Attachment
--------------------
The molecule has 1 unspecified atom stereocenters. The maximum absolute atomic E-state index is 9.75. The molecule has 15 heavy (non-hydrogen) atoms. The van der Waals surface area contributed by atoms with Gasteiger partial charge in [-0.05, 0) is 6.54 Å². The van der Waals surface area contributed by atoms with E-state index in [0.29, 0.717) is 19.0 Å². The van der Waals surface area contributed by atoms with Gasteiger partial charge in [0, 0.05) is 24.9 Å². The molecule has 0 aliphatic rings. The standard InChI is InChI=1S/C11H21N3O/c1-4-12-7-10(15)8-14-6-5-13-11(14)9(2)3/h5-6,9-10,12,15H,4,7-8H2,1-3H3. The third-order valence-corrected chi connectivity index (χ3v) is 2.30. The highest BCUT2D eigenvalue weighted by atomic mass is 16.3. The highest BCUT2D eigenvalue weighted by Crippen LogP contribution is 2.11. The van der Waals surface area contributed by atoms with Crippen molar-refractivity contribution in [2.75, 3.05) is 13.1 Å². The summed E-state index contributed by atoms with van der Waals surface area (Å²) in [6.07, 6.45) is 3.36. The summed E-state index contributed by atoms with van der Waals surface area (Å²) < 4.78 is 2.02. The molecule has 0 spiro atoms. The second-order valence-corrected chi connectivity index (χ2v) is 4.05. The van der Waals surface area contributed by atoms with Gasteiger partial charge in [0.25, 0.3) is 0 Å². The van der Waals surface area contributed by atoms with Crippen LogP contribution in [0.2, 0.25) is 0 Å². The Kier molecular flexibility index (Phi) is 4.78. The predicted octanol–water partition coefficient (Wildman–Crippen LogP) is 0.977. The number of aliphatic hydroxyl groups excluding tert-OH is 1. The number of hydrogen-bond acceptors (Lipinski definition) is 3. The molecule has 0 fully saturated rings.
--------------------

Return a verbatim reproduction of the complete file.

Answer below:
The molecule has 1 unspecified atom stereocenters. The maximum absolute atomic E-state index is 9.75. The molecule has 15 heavy (non-hydrogen) atoms. The van der Waals surface area contributed by atoms with Gasteiger partial charge in [-0.05, 0) is 6.54 Å². The van der Waals surface area contributed by atoms with E-state index in [0.29, 0.717) is 19.0 Å². The van der Waals surface area contributed by atoms with Gasteiger partial charge in [0, 0.05) is 24.9 Å². The molecule has 0 aliphatic rings. The standard InChI is InChI=1S/C11H21N3O/c1-4-12-7-10(15)8-14-6-5-13-11(14)9(2)3/h5-6,9-10,12,15H,4,7-8H2,1-3H3. The third-order valence-corrected chi connectivity index (χ3v) is 2.30. The highest BCUT2D eigenvalue weighted by atomic mass is 16.3. The highest BCUT2D eigenvalue weighted by Crippen LogP contribution is 2.11. The van der Waals surface area contributed by atoms with Crippen molar-refractivity contribution in [2.75, 3.05) is 13.1 Å². The summed E-state index contributed by atoms with van der Waals surface area (Å²) in [6.07, 6.45) is 3.36. The summed E-state index contributed by atoms with van der Waals surface area (Å²) < 4.78 is 2.02. The molecule has 0 spiro atoms. The second-order valence-corrected chi connectivity index (χ2v) is 4.05. The van der Waals surface area contributed by atoms with Gasteiger partial charge in [0.25, 0.3) is 0 Å². The van der Waals surface area contributed by atoms with Crippen LogP contribution in [0.2, 0.25) is 0 Å². The Kier molecular flexibility index (Phi) is 4.78. The predicted octanol–water partition coefficient (Wildman–Crippen LogP) is 0.977. The number of aliphatic hydroxyl groups excluding tert-OH is 1. The number of hydrogen-bond acceptors (Lipinski definition) is 3. The molecule has 0 fully saturated rings.